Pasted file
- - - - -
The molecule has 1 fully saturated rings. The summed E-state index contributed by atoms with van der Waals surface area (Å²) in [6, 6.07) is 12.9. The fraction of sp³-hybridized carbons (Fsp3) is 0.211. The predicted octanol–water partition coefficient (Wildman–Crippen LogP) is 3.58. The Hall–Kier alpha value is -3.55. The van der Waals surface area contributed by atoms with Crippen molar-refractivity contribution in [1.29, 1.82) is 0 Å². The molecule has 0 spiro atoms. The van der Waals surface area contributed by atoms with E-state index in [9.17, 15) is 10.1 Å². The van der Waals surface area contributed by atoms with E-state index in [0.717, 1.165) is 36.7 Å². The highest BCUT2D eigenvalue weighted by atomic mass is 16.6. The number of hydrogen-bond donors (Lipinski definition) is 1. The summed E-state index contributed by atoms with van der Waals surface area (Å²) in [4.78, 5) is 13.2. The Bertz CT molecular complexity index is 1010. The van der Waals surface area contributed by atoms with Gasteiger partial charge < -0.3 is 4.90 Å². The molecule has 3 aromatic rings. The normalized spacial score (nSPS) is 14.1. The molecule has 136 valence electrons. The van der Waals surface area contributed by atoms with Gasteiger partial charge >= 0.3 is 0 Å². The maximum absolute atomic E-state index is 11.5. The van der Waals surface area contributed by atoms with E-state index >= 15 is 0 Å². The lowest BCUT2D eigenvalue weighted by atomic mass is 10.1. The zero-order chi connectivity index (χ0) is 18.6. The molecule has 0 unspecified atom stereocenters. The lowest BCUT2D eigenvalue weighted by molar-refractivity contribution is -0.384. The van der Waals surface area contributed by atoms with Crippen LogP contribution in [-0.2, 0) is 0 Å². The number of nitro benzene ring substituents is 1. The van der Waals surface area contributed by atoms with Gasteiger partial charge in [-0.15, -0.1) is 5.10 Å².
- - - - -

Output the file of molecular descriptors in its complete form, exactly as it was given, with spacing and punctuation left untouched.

The molecule has 1 fully saturated rings. The summed E-state index contributed by atoms with van der Waals surface area (Å²) in [6, 6.07) is 12.9. The fraction of sp³-hybridized carbons (Fsp3) is 0.211. The predicted octanol–water partition coefficient (Wildman–Crippen LogP) is 3.58. The Hall–Kier alpha value is -3.55. The van der Waals surface area contributed by atoms with Crippen molar-refractivity contribution in [1.29, 1.82) is 0 Å². The molecule has 0 spiro atoms. The van der Waals surface area contributed by atoms with E-state index in [9.17, 15) is 10.1 Å². The van der Waals surface area contributed by atoms with E-state index in [0.717, 1.165) is 36.7 Å². The highest BCUT2D eigenvalue weighted by atomic mass is 16.6. The number of hydrogen-bond donors (Lipinski definition) is 1. The summed E-state index contributed by atoms with van der Waals surface area (Å²) in [4.78, 5) is 13.2. The Bertz CT molecular complexity index is 1010. The van der Waals surface area contributed by atoms with Gasteiger partial charge < -0.3 is 4.90 Å². The molecule has 3 aromatic rings. The normalized spacial score (nSPS) is 14.1. The molecule has 136 valence electrons. The van der Waals surface area contributed by atoms with Gasteiger partial charge >= 0.3 is 0 Å². The maximum absolute atomic E-state index is 11.5. The van der Waals surface area contributed by atoms with E-state index >= 15 is 0 Å². The lowest BCUT2D eigenvalue weighted by atomic mass is 10.1. The zero-order chi connectivity index (χ0) is 18.6. The molecule has 0 unspecified atom stereocenters. The lowest BCUT2D eigenvalue weighted by molar-refractivity contribution is -0.384. The van der Waals surface area contributed by atoms with Crippen LogP contribution in [-0.2, 0) is 0 Å². The number of nitro benzene ring substituents is 1. The van der Waals surface area contributed by atoms with Gasteiger partial charge in [-0.15, -0.1) is 5.10 Å².